Douvan was the best of these over hurdles and he is the best of these over fences. His front-running style could be seen as a potential issue but, bluntly, I very much doubt anything will be able to live with him on the speed for long; and any horse that does try to match early strides is likely to seriously compromise its own chance in so doing.

Douvan is 'bar a fall' material. Put another way, he wins or doesn't finish the race. I think, and hope, he wins.

But odds of 4/11 NRNB (4/9 all in, run or not) won't excite many. So what to do? The uninformed and/or unadventurous will say, "just watch the race". And, in fairness, it ought to be some spectacle. But there is more than one way to skin a cat, and there is more than one way to win a bet.

If you like exactas, what might follow Douvan home? If you'd rather take a flier on the early markets - exactas being 'day of race' bets - then how about a little 'without' action? I'll write about 'without' betting another day, but suffice it to say it is a tremendous source of value in markets that otherwise looked drained of such punting nourishment.

You do need a view on a horse at the top of the betting. Actually, you need two. By definition if one is looking at this market one feels the jolly is solid but unexciting punting-wise. That perception of solidity will often also betray a feeling of weakness about the chance of another near the top of the list. (Alternatively, you may simply believe the book is spot on and that there's no edge at all. In my experience, this does happen, but it is rare).

So, Douvan wins bar a fall. But what finishes second (or third or fourth - you can bet each way in the without markets too)?

The clear Arkle second favourite is Vaniteux, Nicky Henderson's seven-year-old. Wins at Kempton and Doncaster either side of a second to Ar Mad read well enough... but not strikingly. In Grade 1 company over hurdles, Vaniteux was third in Vautour's Supreme, last in Faugheen's Champion Hurdle, and second last in Jezki's Aintree Hurdle.

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In other words, he wasn't good enough to be a top class hurdler, with a rating in the mid-150's. Importantly, he looked exposed over hurdles, perhaps even a touch regressive; and the switch to fencing has come later than for many who rise to the top of the chasing tree.

The Kempton novice chase he won fell into his lap somewhat with two credible rivals falling, and he was then beaten when returning to the same track three weeks later. The gap between himself and Arzal truncated to just three lengths at Donny in a Grade 2, and that form shouldn't be good enough to get second in an Arkle. It shouldn't be good enough to legitimize quotes of 5/1, and 7/4 in the 'without Douvan' market either.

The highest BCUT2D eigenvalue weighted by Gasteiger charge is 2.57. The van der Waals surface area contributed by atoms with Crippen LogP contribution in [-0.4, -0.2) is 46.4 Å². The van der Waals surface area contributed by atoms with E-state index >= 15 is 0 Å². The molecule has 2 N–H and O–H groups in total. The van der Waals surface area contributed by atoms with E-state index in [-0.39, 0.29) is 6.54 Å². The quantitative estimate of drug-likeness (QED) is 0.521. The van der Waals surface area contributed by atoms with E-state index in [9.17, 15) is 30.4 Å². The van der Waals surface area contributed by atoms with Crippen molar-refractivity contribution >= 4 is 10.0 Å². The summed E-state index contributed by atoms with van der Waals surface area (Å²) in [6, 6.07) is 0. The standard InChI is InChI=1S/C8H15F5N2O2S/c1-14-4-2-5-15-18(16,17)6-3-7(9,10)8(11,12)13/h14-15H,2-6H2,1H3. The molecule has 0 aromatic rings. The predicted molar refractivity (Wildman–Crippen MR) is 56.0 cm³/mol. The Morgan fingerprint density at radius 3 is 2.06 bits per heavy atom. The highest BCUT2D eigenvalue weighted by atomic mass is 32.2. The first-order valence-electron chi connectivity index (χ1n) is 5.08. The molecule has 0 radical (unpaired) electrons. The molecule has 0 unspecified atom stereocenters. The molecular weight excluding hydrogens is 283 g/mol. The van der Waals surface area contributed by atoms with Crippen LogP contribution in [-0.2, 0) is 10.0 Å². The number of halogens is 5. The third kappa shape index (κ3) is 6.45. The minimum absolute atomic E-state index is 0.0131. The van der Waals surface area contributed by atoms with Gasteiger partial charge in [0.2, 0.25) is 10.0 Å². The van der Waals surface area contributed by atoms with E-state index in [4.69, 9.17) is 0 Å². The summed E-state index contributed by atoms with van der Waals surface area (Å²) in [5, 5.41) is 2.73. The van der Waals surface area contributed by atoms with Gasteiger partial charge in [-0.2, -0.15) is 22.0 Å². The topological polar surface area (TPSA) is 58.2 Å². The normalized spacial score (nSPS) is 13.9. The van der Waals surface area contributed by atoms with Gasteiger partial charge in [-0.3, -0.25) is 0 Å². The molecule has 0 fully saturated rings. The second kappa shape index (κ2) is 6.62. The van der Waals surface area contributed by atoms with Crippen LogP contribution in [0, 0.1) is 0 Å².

If I'm wrong on that, fair enough, but he looks a very beatable favourite in that latter book and, given it is 4/1 bar, there may be some fun to be had.

That 4/1 without price, and 14/1 all in (12/1 NRNB), is offered against the prospects of Sizing John. His form is good, pretty equal to that of Vaniteux on ratings, and yet he is around three times the price. An overall form string of 6412132112 reads well enough; but if we take out that lad Douvan, it reads 6411121111.

Put another way, only one horse besides Douvan has beaten Sizing John in his last eight starts. That was Shaneshill in last year's Supreme - the likes of L'Ami Serge behind - and Shaneshill looks to be headed for the JLT.

Sizing John hated the ground last time, according to his trainer, and will be better suited by quicker turf. His approach looks likely to be to sit close to Douvan and try to make a move mid-race to take that one on. Of course, if Douvan has already gone clear, he'll be bidding to pick up pieces and, as you'll have guessed, I like his place chance.

L'Ami Serge retains an entry here, and in the JLT, with the Arkle looking more probable. As short as 6/1 a fortnight ago, his odds doubled after a lacklustre defeat by the sadly subsequently ill-fated Violet Dancer in the Kingmaker Chase at Warwick. He was readily outpointed there, but earlier facile trumpings of Doctor Harper (probably not off that day) and Run Ructions Run (rated 135) hinted at a bold showing in the Cheltenham showpiece.

A Grade 1 winner over hurdles, if you can forgive the apathetic Warwick effort, he's a fair price. But he's not a generous price and, after such a poor turn, this eye is cast elsewhere in search of a wager.

Garde La Victoire is a very likable horse, and talented too. There is a strong rumour that the JLT is his Fez destination, so on that basis he's passed over here.

One that could be quite interesting is Gordon Elliott's The Game Changer. He holds other entries, too, but has the benefit of experience over all of his rivals. Shrewdly campaigned, he was invited to lose his maiden tag over fences in May of last year and has since racked up six chase wins in eight starts (running second the other twice).

He may not have had to improve much from the start of that sequence to the end, and the fact that he's not raced in a bigger field than seven, and in an average field size of 4.375, attests to the cheap nature of some of those plundered pots.